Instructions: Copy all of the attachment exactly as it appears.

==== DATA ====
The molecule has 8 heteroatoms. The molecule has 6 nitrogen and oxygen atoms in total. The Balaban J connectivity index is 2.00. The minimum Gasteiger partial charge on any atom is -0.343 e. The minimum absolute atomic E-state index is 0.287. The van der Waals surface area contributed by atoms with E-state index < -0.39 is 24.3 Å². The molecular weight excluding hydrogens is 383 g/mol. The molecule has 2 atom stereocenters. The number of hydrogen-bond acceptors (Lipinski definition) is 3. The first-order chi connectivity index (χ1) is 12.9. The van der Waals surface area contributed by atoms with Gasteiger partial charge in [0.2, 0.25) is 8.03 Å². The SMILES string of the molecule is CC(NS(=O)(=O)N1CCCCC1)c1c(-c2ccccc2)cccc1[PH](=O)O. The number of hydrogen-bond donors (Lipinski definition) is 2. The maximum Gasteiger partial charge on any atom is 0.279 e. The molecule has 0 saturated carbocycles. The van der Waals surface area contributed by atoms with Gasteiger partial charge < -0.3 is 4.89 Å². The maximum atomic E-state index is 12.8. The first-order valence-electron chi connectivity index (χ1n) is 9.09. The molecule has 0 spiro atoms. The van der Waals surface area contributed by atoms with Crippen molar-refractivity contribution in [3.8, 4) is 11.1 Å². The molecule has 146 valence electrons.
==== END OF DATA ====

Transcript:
The molecule has 8 heteroatoms. The molecule has 6 nitrogen and oxygen atoms in total. The Balaban J connectivity index is 2.00. The minimum Gasteiger partial charge on any atom is -0.343 e. The minimum absolute atomic E-state index is 0.287. The van der Waals surface area contributed by atoms with E-state index < -0.39 is 24.3 Å². The molecular weight excluding hydrogens is 383 g/mol. The molecule has 2 atom stereocenters. The number of hydrogen-bond acceptors (Lipinski definition) is 3. The first-order chi connectivity index (χ1) is 12.9. The van der Waals surface area contributed by atoms with Gasteiger partial charge in [0.2, 0.25) is 8.03 Å². The SMILES string of the molecule is CC(NS(=O)(=O)N1CCCCC1)c1c(-c2ccccc2)cccc1[PH](=O)O. The number of hydrogen-bond donors (Lipinski definition) is 2. The maximum Gasteiger partial charge on any atom is 0.279 e. The molecule has 0 saturated carbocycles. The van der Waals surface area contributed by atoms with Gasteiger partial charge < -0.3 is 4.89 Å². The maximum atomic E-state index is 12.8. The first-order valence-electron chi connectivity index (χ1n) is 9.09. The molecule has 0 spiro atoms. The van der Waals surface area contributed by atoms with Crippen molar-refractivity contribution in [3.8, 4) is 11.1 Å². The molecule has 146 valence electrons.